I am glad that, according to the write-up to the right of your blog, you are able to celebrate Mass in Latin. (Isn't success defined as being able to do what you desire?) As I understand it, that is quite a big deal. In the Diocese where I live, the last bishop ran a priest out of his church, the diocese and the state for doing such.
...It is interesting how what is traditional/conservative becomes rebellious and liberal when it is forbidden.

6:35 PM  
Anonymous Anonymous said...

If you don't speak Latin as a lay person you are sunk like a basketball dunked by a 7-foot big if you go to a Mass in Latin. Hard pressed to even find it offered in schools these days. Not like when I was young. No sir. Those were the good old days. Walked ten miles to school in the snow.

6:39 PM  
Blogger rev fr lw gonzales said...

Missals are available with mirror pages Latin-English. There is a plethora of publications to assist with the celebration of the ancient rite. If you happen to be a polyglot, missals are available in nearly ever known language. Check the net.

7:33 PM  
Anonymous Anonymous said...

Like the Beatles sang, "Yeah, yeah, yeah." Polyglot, schmollygot. I speak Flemish and Luxumbourger,in addition to English. I did check the net and got naught. Thanks though. You are swell. Nice of you to be helpful. Otherwise, I might have mistaken you for what you are not: a flibertigibit. God bless everyone who loves Latin. God bless us all.

8:18 PM  
Anonymous Anonymous said...

No penalty shot for you: I checked the net. It's kind of like fishing. Lucky for me I didn't have to flounder around. (If I did, I might have gotten a little cross and crabby.) Thanks.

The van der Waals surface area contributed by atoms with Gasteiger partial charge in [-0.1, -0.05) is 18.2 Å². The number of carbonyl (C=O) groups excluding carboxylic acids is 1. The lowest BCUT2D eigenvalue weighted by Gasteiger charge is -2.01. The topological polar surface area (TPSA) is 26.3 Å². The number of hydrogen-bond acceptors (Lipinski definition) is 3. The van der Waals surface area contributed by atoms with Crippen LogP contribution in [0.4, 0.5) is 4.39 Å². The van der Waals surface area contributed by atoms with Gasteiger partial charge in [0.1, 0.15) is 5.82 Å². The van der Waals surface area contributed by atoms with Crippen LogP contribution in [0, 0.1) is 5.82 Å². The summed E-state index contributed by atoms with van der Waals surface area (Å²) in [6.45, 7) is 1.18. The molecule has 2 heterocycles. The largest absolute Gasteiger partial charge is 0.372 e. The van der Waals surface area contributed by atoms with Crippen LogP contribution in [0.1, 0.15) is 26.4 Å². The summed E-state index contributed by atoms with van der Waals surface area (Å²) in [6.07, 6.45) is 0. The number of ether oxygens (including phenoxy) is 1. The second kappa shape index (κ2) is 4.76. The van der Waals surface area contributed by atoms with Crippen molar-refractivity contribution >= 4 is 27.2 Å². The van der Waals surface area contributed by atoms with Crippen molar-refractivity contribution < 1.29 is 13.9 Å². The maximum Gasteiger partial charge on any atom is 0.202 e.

8:28 PM  
Blogger rev fr lw gonzales said...

I LOVE the humor. Thanks, all.

8:41 PM  
Anonymous Anonymous said...

You are the one who is, really, quite funny.

8:48 PM  
Anonymous Anonymous said...

You are the one who is, overall, quite funny. Hopefully, your parishioners find you to be such -- when you intend to be!

8:49 PM  
Blogger rev fr lw gonzales said...

I inherited a keen sense of humor, and a positive worldview from my wonderful parents. Mom and Dad are extremely clever and witty.

9:25 PM  
Blogger rev fr lw gonzales said...

I was just interviewed by a local newspaper regarding this subject.

I explained my joy in hearing this, and explained my paricipation in the "Indult" community. My deepest hope is that Catholics worldwide do not see this as devisive. I pray for unity of the Church at all levels.

Remember, it is the Gospel of our Lord Jesus Christ we proclaim!

2:37 PM  
Blogger Sorka said...

Along with you dear father, I pray that this does not cause disunity in the Church. I fear it will.

I do not see any need to go back to the Tridentine Mass, even if it is only offered once during the weekend. The Tridentine mass is NOT the only way our Church has worshipped, no more than the way we currently worship.

For a long time my wish has been for people to put down their darn missals and LISTEN, WATCH, PARTICIPATE. Just dont sit there and READ.Hopefully priests who celebrate in this way will encourage people to learn Latin and put down the missals.
Yeah. Right.

My most pressing question now is what role will laity have during this mass? As a woman will I be turned away from serving God once more because I am the wrong sex? Don't try and "comfort" me by telling me my most important role is to be present and pray. Or be part of the schola and learn the chant, God didn't gift me with a singing voice either. If I was a 12 year old girl, would I be forbidden to serve as an altar server?

Remebering that it is our Lord Jesus Christ we proclaim I am trying desperately to find peace and sense out of this so I can teach it to the RCIA and the rest of the parish. None of my professors back in graduate school taught me that this might become an issue someday.

I'm thankful you have a good sense of humor which is a blessed thing indeed. I'm afraid I've lost mine.

4:00 PM  
Anonymous Anonymous said...

Have no doubt it went well. You certainly get your point across in your blog and do so in a nice way. And, there are always differring oppinions in this world about myriad subjects. (Make certain you send a copy of the article to your parents!)

4:27 PM  
Blogger rev fr lw gonzales said...

The rites will exist side-by-side in order to offer traditionalists and contemporaries the nourishment desired and required by all.

5:43 PM  
Anonymous Anonymous said...

Good luck to you in all you do.

6:11 PM  

Post a Comment

Links to this post:

Create a Link

<< Home